Who’s Who Presents – Who’s That? #2: Captain Fear

For the second episode of WHO’S THAT?, Shag and Rob look at the history of DC’s swashbuckling pirate, CAPTAIN FEAR! A high adventure strip from amazing creators such as Walt Simonson, Alex Nino, Robert Kanigher, Steve Skeates, and David Michelinie! Plus, we read YOUR listener feedback!

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Opening music by The Who.

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17 responses to “Who’s Who Presents – Who’s That? #2: Captain Fear

  1. What a great surprise! I like these character spotlights, and it’s a good listen with both WW hosts.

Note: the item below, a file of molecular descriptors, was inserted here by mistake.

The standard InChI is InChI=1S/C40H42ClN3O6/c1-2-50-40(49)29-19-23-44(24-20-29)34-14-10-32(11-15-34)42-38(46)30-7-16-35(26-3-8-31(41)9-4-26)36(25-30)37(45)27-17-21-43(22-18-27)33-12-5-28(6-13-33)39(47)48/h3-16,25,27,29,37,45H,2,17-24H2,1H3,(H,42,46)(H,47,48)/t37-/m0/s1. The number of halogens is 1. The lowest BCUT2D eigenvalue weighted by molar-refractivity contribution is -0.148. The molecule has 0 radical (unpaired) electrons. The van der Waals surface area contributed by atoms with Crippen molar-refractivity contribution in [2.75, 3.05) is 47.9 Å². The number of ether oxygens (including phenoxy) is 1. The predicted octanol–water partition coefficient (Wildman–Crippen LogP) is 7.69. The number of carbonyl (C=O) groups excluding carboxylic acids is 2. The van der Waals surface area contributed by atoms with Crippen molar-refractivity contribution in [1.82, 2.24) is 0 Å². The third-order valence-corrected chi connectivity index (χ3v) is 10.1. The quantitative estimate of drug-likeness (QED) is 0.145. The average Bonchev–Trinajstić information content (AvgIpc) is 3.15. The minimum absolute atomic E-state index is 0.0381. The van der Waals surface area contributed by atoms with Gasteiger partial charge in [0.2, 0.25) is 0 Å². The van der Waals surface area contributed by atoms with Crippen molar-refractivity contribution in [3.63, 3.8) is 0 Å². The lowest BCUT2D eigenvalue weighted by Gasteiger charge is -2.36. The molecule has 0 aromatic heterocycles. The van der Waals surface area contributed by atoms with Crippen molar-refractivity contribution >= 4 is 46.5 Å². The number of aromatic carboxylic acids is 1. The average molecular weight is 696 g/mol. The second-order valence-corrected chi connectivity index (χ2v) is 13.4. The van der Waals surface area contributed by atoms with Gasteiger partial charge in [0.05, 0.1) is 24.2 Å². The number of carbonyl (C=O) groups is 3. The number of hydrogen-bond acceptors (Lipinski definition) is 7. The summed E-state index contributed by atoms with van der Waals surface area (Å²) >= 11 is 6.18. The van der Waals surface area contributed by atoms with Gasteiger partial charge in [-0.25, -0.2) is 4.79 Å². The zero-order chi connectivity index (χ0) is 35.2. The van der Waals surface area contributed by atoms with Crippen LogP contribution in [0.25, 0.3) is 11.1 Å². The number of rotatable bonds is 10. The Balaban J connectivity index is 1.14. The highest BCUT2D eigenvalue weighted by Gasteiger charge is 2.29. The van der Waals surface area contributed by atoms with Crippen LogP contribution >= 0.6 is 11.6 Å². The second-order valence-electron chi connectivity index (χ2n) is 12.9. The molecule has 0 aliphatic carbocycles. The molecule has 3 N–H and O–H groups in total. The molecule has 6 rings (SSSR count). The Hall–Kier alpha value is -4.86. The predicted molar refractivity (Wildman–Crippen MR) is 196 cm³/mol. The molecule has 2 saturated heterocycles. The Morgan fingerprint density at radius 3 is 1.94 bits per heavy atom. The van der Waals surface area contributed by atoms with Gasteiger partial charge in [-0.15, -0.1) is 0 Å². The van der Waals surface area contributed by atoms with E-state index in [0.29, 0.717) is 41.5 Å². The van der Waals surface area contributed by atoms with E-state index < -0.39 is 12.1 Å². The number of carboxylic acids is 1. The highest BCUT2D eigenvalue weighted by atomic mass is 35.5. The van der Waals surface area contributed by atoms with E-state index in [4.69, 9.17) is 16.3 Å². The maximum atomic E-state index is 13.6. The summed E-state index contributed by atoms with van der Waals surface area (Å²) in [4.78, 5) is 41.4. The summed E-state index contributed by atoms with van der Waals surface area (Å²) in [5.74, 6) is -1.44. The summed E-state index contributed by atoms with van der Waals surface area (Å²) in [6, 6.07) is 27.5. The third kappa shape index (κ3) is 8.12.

BTdubs, where’s my Who’s Who?

    Also, I think you owe us a Capt Compass show.

  2. Fantastic! Had much of the same reaction to Captain Fear in Who’s Who… way before I knew about Filipinos in comics and especially Alex Niño… but I never followed him up again.

    This is really interesting and very much on the other POV of history, dealing with the experience of natives and Slaves and minorities in a pulp adventure milieu.

  3. Great episode!
    Yes, the Who’s Who entry reminded me of a certain mascot for rum and so in my head I dismissed him as silliness.

    After seeing the gallery page I think I have to go out and find these issues. The art alone makes them worth tracking down. The Nino stuff is just gorgeous. (I am a bit surprised that Shag didn’t mention Fury of Firestorm #37, drawn by Nino!) Just incredible.

    Thanks for all the kind words on the first episode. As I said, the ‘vegetable’ panel of the Crime Doctor story has haunted my vision since I read it off the rack. So I was thrilled to do the show.